Hartman had style and taste, and people thought he would be the black Sinatra, or at least the second coming of Billy Eckstine, a once-popular African American crooner. He had everything going for him except luck.
In the 1950s, he recorded excellent but little-heard albums for minor labels that went out of business or didn't promote him. When a major label (RCA) picked him up, he was dropped after recording just 16 songs.
By 1963, when he got the call to record with Coltrane, he hadn't been in a studio for four years. Hartman didn't think he and the avant-garde Coltrane would make a good fit, but they worked on a few tunes and decided to give it a try.
While driving to the studio, Hartman heard a song by Nat King Cole on the radio and added it to the session. It was "Lush Life," Billy Strayhorn's world-weary ode to missed chances and dashed hopes.
With its difficult intervals and tricky rhythms, "Lush Life" is notoriously hard to sing, but Hartman and Coltrane nailed it in a single take. (Coltrane overdubbed a minor obbligato part a few days later.)
It would become the emotional centerpiece of their album and is as perfect in its way as a Shakespeare sonnet or a Picasso sketch.
Hartman closes the tune on a high note that sounds off-key at first. But as Coltrane and his quartet reach toward the final chord, Hartman's note hangs in the air like a profound, unanswerable question.
Critics and musicians loved the record, and Hartman seemed poised at last to find wider fame. An Esquire magazine writer once pronounced "John Coltrane and Johnny Hartman" the greatest album ever made -- not just the finest jazz or vocal album, but the greatest album in the history of recorded music.
Will Friedwald, the foremost critic of jazz singing, has called Hartman "one of the greatest interpreters of love songs that ever lived," with "the gift of making you feel every word."
But the album was a success without being a hit, and after Hartman made a few more records in the mid-1960s, he drifted back into obscurity.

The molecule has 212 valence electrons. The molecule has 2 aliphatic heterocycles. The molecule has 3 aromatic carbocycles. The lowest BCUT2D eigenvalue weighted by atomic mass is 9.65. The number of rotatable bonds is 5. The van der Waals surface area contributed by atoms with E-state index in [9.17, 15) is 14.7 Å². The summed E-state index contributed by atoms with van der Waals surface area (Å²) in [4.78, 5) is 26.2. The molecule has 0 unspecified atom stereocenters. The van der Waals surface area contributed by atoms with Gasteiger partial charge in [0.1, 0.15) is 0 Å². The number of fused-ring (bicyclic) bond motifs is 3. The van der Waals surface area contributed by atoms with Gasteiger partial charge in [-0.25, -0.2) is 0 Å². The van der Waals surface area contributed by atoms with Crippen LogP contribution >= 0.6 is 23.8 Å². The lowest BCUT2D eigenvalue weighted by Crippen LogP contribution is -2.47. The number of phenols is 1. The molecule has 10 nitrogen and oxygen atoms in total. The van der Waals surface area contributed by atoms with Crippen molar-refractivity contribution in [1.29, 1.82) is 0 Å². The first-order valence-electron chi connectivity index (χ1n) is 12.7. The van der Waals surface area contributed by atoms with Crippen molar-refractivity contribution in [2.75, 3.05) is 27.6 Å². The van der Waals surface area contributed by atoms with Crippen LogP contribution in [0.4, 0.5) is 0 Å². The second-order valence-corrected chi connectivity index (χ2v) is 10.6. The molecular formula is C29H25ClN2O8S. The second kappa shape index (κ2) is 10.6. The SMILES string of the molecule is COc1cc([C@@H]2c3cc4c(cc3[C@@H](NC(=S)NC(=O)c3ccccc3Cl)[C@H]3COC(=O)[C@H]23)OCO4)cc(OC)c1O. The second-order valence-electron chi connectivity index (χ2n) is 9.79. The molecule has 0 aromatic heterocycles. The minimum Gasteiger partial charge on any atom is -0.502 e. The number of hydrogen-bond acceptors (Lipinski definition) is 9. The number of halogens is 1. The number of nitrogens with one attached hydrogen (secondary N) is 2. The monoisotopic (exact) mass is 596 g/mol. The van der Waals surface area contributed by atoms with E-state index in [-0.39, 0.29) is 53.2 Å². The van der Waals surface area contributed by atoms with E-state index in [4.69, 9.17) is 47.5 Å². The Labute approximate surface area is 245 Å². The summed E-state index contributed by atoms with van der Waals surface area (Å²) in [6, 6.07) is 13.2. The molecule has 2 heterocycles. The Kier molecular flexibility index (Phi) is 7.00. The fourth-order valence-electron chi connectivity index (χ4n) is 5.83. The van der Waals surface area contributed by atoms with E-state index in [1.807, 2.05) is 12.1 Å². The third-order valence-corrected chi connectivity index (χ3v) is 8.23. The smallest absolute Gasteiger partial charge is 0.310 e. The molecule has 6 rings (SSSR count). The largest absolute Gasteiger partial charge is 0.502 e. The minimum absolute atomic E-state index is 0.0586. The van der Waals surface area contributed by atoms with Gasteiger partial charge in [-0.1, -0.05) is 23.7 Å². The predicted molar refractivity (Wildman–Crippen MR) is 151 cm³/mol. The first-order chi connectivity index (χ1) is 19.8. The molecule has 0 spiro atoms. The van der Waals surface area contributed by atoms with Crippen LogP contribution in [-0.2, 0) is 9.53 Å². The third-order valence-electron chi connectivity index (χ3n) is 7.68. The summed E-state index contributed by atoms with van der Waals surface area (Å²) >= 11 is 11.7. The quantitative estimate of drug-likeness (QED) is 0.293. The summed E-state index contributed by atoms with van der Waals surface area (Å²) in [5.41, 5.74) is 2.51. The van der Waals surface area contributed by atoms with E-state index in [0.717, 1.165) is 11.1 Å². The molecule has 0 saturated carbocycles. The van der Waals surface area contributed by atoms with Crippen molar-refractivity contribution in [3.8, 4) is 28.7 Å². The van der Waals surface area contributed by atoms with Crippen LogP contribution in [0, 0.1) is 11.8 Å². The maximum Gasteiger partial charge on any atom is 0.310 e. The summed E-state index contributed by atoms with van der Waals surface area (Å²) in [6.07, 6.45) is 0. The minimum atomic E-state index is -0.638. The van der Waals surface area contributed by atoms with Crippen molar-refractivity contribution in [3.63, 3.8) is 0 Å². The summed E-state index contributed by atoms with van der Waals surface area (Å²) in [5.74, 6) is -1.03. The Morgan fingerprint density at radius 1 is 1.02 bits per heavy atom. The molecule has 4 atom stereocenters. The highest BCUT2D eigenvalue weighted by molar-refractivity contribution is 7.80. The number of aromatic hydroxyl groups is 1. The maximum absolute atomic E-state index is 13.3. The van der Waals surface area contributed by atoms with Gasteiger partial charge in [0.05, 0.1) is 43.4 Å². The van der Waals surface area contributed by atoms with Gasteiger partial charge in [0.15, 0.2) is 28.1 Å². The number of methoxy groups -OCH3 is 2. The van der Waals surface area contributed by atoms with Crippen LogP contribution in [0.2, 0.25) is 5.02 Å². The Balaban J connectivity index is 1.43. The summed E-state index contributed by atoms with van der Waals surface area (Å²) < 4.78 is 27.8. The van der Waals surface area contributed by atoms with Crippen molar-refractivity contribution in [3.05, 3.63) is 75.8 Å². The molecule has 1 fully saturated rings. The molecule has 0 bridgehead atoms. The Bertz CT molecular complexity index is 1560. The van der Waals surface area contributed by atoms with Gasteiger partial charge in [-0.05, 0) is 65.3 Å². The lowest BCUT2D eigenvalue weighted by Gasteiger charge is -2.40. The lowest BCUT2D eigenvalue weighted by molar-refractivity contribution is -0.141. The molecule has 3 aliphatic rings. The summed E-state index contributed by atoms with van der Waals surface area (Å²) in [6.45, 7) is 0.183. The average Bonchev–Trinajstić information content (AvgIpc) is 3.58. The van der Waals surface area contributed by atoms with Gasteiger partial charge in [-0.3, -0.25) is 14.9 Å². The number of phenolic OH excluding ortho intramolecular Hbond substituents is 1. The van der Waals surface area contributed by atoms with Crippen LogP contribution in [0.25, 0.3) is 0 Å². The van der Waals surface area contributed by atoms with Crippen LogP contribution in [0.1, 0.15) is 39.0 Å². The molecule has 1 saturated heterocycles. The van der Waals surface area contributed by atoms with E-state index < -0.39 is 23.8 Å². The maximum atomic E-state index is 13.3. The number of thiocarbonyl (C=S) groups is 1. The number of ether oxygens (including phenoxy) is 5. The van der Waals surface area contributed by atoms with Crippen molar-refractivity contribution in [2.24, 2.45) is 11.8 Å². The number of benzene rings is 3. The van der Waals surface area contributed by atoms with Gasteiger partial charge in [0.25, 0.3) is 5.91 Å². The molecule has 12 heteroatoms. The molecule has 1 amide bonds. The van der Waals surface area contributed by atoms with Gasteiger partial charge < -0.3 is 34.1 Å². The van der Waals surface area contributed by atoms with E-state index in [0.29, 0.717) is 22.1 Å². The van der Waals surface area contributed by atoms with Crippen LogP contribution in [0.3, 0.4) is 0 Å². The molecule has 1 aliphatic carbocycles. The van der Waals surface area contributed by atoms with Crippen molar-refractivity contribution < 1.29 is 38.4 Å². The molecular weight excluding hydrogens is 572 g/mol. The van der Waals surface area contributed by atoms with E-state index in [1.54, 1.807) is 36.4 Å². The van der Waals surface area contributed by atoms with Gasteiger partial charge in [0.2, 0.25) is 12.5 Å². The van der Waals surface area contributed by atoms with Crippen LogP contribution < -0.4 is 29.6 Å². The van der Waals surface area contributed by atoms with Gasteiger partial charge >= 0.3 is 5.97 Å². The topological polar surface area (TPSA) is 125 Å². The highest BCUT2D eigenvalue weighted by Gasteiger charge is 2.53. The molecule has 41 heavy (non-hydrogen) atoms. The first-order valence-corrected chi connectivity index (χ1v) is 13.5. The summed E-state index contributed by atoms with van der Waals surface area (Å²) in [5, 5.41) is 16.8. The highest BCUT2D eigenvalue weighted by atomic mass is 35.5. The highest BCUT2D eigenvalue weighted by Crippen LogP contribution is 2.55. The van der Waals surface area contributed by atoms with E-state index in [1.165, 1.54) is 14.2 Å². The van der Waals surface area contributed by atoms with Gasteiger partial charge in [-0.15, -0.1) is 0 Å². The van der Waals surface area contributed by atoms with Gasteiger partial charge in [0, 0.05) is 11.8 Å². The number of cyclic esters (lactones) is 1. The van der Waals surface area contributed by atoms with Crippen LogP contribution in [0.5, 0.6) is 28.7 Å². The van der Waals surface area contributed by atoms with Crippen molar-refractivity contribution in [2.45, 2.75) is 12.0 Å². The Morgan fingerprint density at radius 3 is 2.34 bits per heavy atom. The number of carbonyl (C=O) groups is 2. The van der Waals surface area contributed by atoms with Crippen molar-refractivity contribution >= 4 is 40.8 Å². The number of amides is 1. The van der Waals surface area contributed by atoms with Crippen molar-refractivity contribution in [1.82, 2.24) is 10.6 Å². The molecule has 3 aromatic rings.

He never stopped singing, though, and was having something of a revival in the early 1980s when he received his only Grammy nomination for an album called "Once in Every Life." Unfortunately, the record -- which Hartman considered his finest -- has never been released on CD.
In 1983, his lifelong smoking habit caught up with him, and he died of lung and throat cancer at age 60.
His story might have ended there, if not for one well-placed fan. When Clint Eastwood was making "The Bridges of Madison County" in 1995, he wanted to underscore the movie's bittersweet love story with the most romantic music he could find.
He turned to Hartman and included several of his songs on the film's soundtrack. Twelve years after his death, Hartman finally had the popular success he never found while alive.
"The irony is sad and tragic," Elling says. "Johnny Hartman sang so beautifully and naturally, his voice fusing with the integrity of what Coltrane and those cats were doing."
Johnny Hartman has been called the "great lost balladeer" and the most neglected singer of his time. But this much is certain: No one who hears his voice will ever forget it.
Dedicated to You, Kurt Elling's tribute to Johnny Hartman and John Coltrane, featuring saxophonist Ernie Watts and the Ethel String Quartet, will be at the Kennedy Center's Terrace Theater tomorrow at 7:30 and 9:30 p.m. Both shows are sold out.